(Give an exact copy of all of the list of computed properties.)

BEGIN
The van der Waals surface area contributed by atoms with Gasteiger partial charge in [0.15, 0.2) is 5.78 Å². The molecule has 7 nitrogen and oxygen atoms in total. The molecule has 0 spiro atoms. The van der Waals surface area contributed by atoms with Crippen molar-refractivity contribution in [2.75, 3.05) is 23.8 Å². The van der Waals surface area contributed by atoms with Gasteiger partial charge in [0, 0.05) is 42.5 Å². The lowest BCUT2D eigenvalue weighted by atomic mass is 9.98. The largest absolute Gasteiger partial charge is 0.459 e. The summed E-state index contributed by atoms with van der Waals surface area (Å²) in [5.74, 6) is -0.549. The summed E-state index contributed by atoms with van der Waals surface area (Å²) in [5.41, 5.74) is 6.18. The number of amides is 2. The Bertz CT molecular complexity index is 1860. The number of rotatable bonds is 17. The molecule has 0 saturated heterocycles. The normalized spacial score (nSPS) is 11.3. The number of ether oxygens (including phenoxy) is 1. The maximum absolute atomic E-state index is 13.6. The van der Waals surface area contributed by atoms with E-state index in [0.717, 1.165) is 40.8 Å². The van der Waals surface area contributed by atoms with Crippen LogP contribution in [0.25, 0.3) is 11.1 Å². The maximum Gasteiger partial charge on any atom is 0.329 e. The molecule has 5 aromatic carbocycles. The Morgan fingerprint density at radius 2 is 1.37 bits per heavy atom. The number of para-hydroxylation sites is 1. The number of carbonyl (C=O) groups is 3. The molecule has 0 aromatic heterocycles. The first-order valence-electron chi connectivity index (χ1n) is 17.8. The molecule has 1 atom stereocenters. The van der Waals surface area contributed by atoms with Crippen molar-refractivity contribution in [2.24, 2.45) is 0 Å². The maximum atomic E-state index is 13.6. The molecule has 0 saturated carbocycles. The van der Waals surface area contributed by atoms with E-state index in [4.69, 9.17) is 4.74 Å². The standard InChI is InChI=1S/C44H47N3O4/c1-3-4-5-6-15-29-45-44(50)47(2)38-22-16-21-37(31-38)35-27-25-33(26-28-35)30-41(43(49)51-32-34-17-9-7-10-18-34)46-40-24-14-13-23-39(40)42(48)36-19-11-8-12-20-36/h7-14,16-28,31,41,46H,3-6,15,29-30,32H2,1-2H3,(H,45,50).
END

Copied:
The van der Waals surface area contributed by atoms with Gasteiger partial charge in [0.15, 0.2) is 5.78 Å². The molecule has 7 nitrogen and oxygen atoms in total. The molecule has 0 spiro atoms. The van der Waals surface area contributed by atoms with Crippen molar-refractivity contribution in [2.75, 3.05) is 23.8 Å². The van der Waals surface area contributed by atoms with Gasteiger partial charge in [0, 0.05) is 42.5 Å². The lowest BCUT2D eigenvalue weighted by atomic mass is 9.98. The largest absolute Gasteiger partial charge is 0.459 e. The summed E-state index contributed by atoms with van der Waals surface area (Å²) in [5.74, 6) is -0.549. The summed E-state index contributed by atoms with van der Waals surface area (Å²) in [5.41, 5.74) is 6.18. The number of amides is 2. The Bertz CT molecular complexity index is 1860. The number of rotatable bonds is 17. The molecule has 0 saturated heterocycles. The normalized spacial score (nSPS) is 11.3. The number of ether oxygens (including phenoxy) is 1. The maximum absolute atomic E-state index is 13.6. The van der Waals surface area contributed by atoms with E-state index in [0.717, 1.165) is 40.8 Å². The van der Waals surface area contributed by atoms with Crippen LogP contribution in [0.25, 0.3) is 11.1 Å². The maximum Gasteiger partial charge on any atom is 0.329 e. The molecule has 5 aromatic carbocycles. The Morgan fingerprint density at radius 2 is 1.37 bits per heavy atom. The number of para-hydroxylation sites is 1. The number of carbonyl (C=O) groups is 3. The molecule has 0 aromatic heterocycles. The first-order valence-electron chi connectivity index (χ1n) is 17.8. The molecule has 1 atom stereocenters. The van der Waals surface area contributed by atoms with Crippen molar-refractivity contribution in [2.24, 2.45) is 0 Å². The maximum atomic E-state index is 13.6. The molecule has 0 saturated carbocycles. The van der Waals surface area contributed by atoms with E-state index in [4.69, 9.17) is 4.74 Å². The standard InChI is InChI=1S/C44H47N3O4/c1-3-4-5-6-15-29-45-44(50)47(2)38-22-16-21-37(31-38)35-27-25-33(26-28-35)30-41(43(49)51-32-34-17-9-7-10-18-34)46-40-24-14-13-23-39(40)42(48)36-19-11-8-12-20-36/h7-14,16-28,31,41,46H,3-6,15,29-30,32H2,1-2H3,(H,45,50).